During interval No. 1, switch 407 is configured so that output O1 is connected to input I7, output O2 is connected to input I8, output O3 is connected to input I9, et cetera, as noted in the SW1 column in FIG. 6. Since there are four information bits per frame to be transmitted from each of stations A and B to station E, the same switching configuration SW1 is repeated four times through interval No. 4. Following the fourth K3 clock pulse applied thereto, switching controller 410 reconfigures switch 407 to the configuration SW2, as shown in the SW2 column of FIG. 6. During the SW2 switch configuration, during each K3 clock pulse interval, station A transmits one bit to station F, station B transmits one bit to station F, et cetera, as can be noted in the intervals 5-8 in the uplink and downlink frames shown in FIG. 5A. Configuration SW2 extends for four K3 clock pulse intervals, after which switch 407 is reconfigured by switching controller 410. After two K3 clock pulse intervals, switching controller 410 reconfigures switch 407 to switching configuration SW4 for two K3 clock pulse intervals, and then, in sequence, to switching configurations SW5 and SW6, for one K3 clock pulse interval each.

Complete interconnectivity between all ground stations is achieved by the end of switching configuration SW6. In addition, during the frame interval encompassing SW1-SW6, the number of bits transmitted between ground stations is equal to the product of the two ground stations' capacities. Thus, by the end of interval No. 14 in the digital frame, the total number of bits transmitted between stations E and F, E and E and F and F is 4×4=16. Similarly, the number of bits transmitted between C and D, C and C, and D and D is 2×2=4. The total number of bits transmitted between any other pair of stations is equal to the product of the quantized capacity of each station.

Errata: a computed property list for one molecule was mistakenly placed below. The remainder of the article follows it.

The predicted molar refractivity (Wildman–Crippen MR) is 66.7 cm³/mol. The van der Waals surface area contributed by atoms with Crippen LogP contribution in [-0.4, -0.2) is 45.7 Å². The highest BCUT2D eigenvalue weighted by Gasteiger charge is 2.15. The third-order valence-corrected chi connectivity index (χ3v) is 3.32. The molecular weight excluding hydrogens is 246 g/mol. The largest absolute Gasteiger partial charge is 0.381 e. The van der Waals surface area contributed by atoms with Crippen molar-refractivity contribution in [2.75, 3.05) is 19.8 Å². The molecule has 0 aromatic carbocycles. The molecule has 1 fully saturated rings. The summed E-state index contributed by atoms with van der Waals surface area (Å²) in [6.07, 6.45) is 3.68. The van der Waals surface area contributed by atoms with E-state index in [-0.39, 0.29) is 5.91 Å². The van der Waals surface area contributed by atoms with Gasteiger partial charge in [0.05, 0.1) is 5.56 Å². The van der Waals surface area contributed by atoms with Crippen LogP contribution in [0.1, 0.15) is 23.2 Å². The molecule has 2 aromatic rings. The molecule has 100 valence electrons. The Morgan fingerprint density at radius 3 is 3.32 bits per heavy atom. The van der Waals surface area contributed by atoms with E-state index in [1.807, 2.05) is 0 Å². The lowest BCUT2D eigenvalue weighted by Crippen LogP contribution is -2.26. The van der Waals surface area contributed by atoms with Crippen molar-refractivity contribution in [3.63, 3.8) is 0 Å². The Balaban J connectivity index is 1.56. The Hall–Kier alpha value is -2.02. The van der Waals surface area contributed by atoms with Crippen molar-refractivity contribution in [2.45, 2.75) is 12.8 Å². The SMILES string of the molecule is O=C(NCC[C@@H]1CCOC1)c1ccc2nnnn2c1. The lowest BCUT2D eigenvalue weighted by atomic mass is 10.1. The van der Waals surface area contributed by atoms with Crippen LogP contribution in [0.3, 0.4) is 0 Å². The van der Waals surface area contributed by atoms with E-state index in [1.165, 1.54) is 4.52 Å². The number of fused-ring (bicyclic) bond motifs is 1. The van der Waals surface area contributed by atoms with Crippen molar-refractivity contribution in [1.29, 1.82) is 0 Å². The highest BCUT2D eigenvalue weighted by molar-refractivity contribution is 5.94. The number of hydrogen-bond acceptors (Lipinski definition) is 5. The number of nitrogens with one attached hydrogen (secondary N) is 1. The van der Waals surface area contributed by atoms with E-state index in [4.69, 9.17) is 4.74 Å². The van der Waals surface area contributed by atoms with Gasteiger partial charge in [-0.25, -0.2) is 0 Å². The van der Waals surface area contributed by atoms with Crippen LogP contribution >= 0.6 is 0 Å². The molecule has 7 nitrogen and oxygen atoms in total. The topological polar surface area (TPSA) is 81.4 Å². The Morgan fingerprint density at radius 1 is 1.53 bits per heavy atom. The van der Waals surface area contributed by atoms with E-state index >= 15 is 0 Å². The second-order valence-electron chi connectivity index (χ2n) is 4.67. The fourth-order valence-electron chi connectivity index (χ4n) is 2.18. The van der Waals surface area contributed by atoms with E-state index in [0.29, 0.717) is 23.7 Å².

It should be noted that the particular switching configurations and the bit interleaving patterns illustrated in FIGS. 5A and 5B and FIG. 6 are not unique. A plurality of alternative bit interleaving patterns can be employed to achieve the same desired information transfer. In the particular embodiment described hereinabove, six switching configurations provide a complete interconnectivity between the six ground stations. Alternative bit interleaving patterns may require a greater number of switching configurations. In no instance, however, will the number of switching configurations be less than the number of nodes -- ground stations.